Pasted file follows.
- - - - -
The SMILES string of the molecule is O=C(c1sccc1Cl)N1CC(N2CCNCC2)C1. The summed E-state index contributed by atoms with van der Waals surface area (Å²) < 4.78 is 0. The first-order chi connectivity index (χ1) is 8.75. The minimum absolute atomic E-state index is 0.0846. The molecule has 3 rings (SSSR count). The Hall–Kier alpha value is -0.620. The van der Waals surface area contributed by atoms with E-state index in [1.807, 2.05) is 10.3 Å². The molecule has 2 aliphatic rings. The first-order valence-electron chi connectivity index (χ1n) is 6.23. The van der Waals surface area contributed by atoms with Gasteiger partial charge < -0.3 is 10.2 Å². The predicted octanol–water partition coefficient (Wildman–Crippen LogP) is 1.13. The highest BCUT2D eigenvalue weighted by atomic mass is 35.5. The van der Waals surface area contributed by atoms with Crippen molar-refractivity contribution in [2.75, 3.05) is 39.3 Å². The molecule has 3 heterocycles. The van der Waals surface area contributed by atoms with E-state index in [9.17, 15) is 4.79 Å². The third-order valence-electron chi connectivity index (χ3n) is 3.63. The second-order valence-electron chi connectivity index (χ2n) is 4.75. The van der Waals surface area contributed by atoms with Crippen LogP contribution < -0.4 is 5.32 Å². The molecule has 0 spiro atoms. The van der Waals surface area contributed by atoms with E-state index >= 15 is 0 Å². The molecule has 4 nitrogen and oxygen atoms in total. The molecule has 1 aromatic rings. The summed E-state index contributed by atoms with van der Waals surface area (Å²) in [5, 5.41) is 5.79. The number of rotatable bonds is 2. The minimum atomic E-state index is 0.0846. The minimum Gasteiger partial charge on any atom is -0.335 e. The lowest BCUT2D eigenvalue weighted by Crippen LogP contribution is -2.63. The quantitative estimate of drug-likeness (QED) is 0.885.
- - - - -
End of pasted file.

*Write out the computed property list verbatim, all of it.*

The SMILES string of the molecule is O=C(c1sccc1Cl)N1CC(N2CCNCC2)C1. The summed E-state index contributed by atoms with van der Waals surface area (Å²) < 4.78 is 0. The first-order chi connectivity index (χ1) is 8.75. The minimum absolute atomic E-state index is 0.0846. The molecule has 3 rings (SSSR count). The Hall–Kier alpha value is -0.620. The van der Waals surface area contributed by atoms with E-state index in [1.807, 2.05) is 10.3 Å². The molecule has 2 aliphatic rings. The first-order valence-electron chi connectivity index (χ1n) is 6.23. The van der Waals surface area contributed by atoms with Gasteiger partial charge < -0.3 is 10.2 Å². The predicted octanol–water partition coefficient (Wildman–Crippen LogP) is 1.13. The highest BCUT2D eigenvalue weighted by atomic mass is 35.5. The van der Waals surface area contributed by atoms with Crippen molar-refractivity contribution in [2.75, 3.05) is 39.3 Å². The molecule has 3 heterocycles. The van der Waals surface area contributed by atoms with E-state index in [9.17, 15) is 4.79 Å². The third-order valence-electron chi connectivity index (χ3n) is 3.63. The second-order valence-electron chi connectivity index (χ2n) is 4.75. The van der Waals surface area contributed by atoms with Crippen LogP contribution < -0.4 is 5.32 Å². The molecule has 0 spiro atoms. The van der Waals surface area contributed by atoms with E-state index >= 15 is 0 Å². The molecule has 4 nitrogen and oxygen atoms in total. The molecule has 1 aromatic rings. The summed E-state index contributed by atoms with van der Waals surface area (Å²) in [5, 5.41) is 5.79. The number of rotatable bonds is 2. The minimum atomic E-state index is 0.0846. The minimum Gasteiger partial charge on any atom is -0.335 e. The lowest BCUT2D eigenvalue weighted by Crippen LogP contribution is -2.63. The quantitative estimate of drug-likeness (QED) is 0.885.